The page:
Cisco’s foray into the server game has been met with both nervous apprehension and warm approbation by several of its Australian partners.
In a previously hinted-at development, the networking giant last week offi cially unveiled its Unifi ed Computing System, which includes a new range of blade servers – the UCS B-Series blades based on upcoming Intel Nehalem processors – virtualisation technology, and services in partnership with Microsoft, VMware and BMC. Cisco will also sell and support Red Hat Enterprise Linux in what is its new datacentre architecture.
The move brings the vendor into direct competition with long-standing partners, IBM and HP. With Cisco being dominant in the networking space, some partners are concerned the blade server move could push them and their customers into an unwanted single-vendor scenario.
“We have been doing a bit of work around it, and from where we see it, their new approach is moving to a model where it is basically going to make it harder for us to be hardware agnostic to plug into Cisco’s datacentre play,” partner Brennan IT general manager data and IT services, Chuong Mai-Viet, said.
“We are doing a lot of hosted solutions but we are not very vendor centric – we will use an EMC SAN, an HP SAN, and predominantly have HP servers, but we will also have IBM servers. And as clients add and remove things from our network, having a fully proprietary model is going to make it hard for us.”
Mai-Viet applauded the reasoning behind Cisco’s approach – targeting the datacentre and virtualised environments – but claimed many outsourcing companies would have issues with the single-vendor model it could create, particularly in the mid-market.
The Frame Group infrastructure solutions manager, Mark Harriss, said the same apprehension could be seen in large corporations.
“Our customers have already adopted policies around their procurement strategies with existing vendor selections often working around threeyear cycles,” Harriss said. “There could be quite a long lead time before we see the corporates changing selection and Cisco getting traction in that space. The other thing is we may see some resistance from corporates to a single- vendor solution.”
The new blades were also unlikely to get much traction in the SMB sector, founder of national integrator PKBA, Peter Kazacos, said.
“I don’t know if there is room for another player. In the small to medium market, the Cisco brand isn’t as well recognised, whereas the IBM and HP brands are,” he said. “They are more likely to fi nd acceptance in the larger organisations where the Cisco brand is well recognised.”
Some partners were nevertheless excited by the server play and anticipated performance boosts and opportunities for innovation.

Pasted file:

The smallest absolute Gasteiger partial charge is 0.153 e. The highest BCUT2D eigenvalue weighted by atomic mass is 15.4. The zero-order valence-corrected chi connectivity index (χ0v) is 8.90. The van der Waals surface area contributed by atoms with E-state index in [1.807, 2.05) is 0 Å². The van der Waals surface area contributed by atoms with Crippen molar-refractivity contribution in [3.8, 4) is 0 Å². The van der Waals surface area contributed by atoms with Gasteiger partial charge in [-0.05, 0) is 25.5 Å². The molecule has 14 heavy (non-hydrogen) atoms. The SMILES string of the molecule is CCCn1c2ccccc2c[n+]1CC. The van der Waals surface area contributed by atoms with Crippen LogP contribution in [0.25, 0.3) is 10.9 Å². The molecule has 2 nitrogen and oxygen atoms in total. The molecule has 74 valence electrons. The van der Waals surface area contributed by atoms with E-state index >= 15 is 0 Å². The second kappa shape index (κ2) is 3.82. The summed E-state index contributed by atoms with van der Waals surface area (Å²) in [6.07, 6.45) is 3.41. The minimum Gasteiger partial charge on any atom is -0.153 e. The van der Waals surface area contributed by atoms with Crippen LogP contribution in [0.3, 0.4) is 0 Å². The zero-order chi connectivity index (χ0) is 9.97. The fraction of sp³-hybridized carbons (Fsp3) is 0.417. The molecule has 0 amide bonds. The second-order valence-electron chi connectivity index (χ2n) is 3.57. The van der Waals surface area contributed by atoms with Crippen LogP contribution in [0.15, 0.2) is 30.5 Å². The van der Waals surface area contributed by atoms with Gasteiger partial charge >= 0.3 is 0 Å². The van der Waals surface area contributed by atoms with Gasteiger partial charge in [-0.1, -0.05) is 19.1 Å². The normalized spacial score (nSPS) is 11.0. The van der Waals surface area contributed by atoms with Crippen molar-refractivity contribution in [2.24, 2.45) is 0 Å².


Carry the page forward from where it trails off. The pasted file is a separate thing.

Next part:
“We think Cisco may challenge the current market thinking around the technology,” Harriss said. “They are approaching an existing technology from a different angle. It is too early for us to be able to say whether this will be a paradigm change. However, if this does present legitimate opportunities to the way businesses function, this is a change for the right reasons.”
Eastern region director of integrator ComputerCorp, Tony Heywood, saw it as an opportunity for Cisco partners to deepen their relationships with a successful vendor.
“Ultimately, every vendor needs to justify its own existence,” he said. “If Cisco continues to branch into these areas and broaden its product range, as I think it will, then it should become a serious player and competitor to the incumbent vendors.”
Analysts also welcomed the server offering’s ability to address two key restrictions around virtualisation – I/O and memory.
“If you couple that with the fact that it is going to be a blade form factor – blades are growing at double-digit growth, whereas there is going to be a slight decline in other form factors. Also that this is going to be a strong datacentre play – it is the perfect storm,” IDC enterprise server and workstations analyst, Matt Oostveen, said. “They are going right after the core issues and it is going to really shake up the market place.”
Oostveen warned the vendor’s go-to market strategy would most likely begin with high-touch, direct deals.
“If it comes to one of the large tenders or bids, I don’t think Cisco will fare so well compared to the HPs and IBMs of the world,” he said. “I don’t think that is going to be their strength and to be honest, I don’t think that is where we will see them playing. Where we will see them playing is in technical, direct engagements or high-touch engagements where they probably already have a Cisco house.”
This doesn’t, however, preclude channel partners from getting a piece of the action.
“I expect the channel strategy will be very important to Cisco. I don’t think that is where Cisco wants to have all the high-touch engagements but it is a way for them to get a wedge into the market,” Oostveen said.